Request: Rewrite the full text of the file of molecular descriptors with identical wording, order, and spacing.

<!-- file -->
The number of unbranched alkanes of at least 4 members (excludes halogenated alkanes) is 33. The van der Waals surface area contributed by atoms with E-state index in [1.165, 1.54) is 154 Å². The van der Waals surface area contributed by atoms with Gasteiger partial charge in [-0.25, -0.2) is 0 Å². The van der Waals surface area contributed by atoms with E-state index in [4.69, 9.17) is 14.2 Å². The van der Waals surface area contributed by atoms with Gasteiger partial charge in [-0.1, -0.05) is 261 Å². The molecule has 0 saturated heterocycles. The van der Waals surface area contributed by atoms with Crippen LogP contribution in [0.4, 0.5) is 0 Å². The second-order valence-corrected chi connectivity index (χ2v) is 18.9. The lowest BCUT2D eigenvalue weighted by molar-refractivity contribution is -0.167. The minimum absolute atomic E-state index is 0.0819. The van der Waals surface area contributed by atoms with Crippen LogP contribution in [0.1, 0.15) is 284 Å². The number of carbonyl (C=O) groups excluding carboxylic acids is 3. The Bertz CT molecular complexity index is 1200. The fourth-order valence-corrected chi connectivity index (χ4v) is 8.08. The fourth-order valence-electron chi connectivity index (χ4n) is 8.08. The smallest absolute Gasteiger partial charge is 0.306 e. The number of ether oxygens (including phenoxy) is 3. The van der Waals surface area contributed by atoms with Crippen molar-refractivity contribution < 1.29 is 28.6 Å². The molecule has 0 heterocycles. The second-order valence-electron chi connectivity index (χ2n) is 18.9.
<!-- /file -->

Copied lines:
The number of unbranched alkanes of at least 4 members (excludes halogenated alkanes) is 33. The van der Waals surface area contributed by atoms with E-state index in [1.165, 1.54) is 154 Å². The van der Waals surface area contributed by atoms with Gasteiger partial charge in [-0.25, -0.2) is 0 Å². The van der Waals surface area contributed by atoms with E-state index in [4.69, 9.17) is 14.2 Å². The van der Waals surface area contributed by atoms with Gasteiger partial charge in [-0.1, -0.05) is 261 Å². The molecule has 0 saturated heterocycles. The van der Waals surface area contributed by atoms with Crippen LogP contribution in [0.4, 0.5) is 0 Å². The second-order valence-corrected chi connectivity index (χ2v) is 18.9. The lowest BCUT2D eigenvalue weighted by molar-refractivity contribution is -0.167. The minimum absolute atomic E-state index is 0.0819. The van der Waals surface area contributed by atoms with Crippen LogP contribution in [0.1, 0.15) is 284 Å². The number of carbonyl (C=O) groups excluding carboxylic acids is 3. The Bertz CT molecular complexity index is 1200. The fourth-order valence-corrected chi connectivity index (χ4v) is 8.08. The fourth-order valence-electron chi connectivity index (χ4n) is 8.08. The smallest absolute Gasteiger partial charge is 0.306 e. The number of ether oxygens (including phenoxy) is 3. The van der Waals surface area contributed by atoms with Crippen molar-refractivity contribution < 1.29 is 28.6 Å². The molecule has 0 heterocycles. The second-order valence-electron chi connectivity index (χ2n) is 18.9.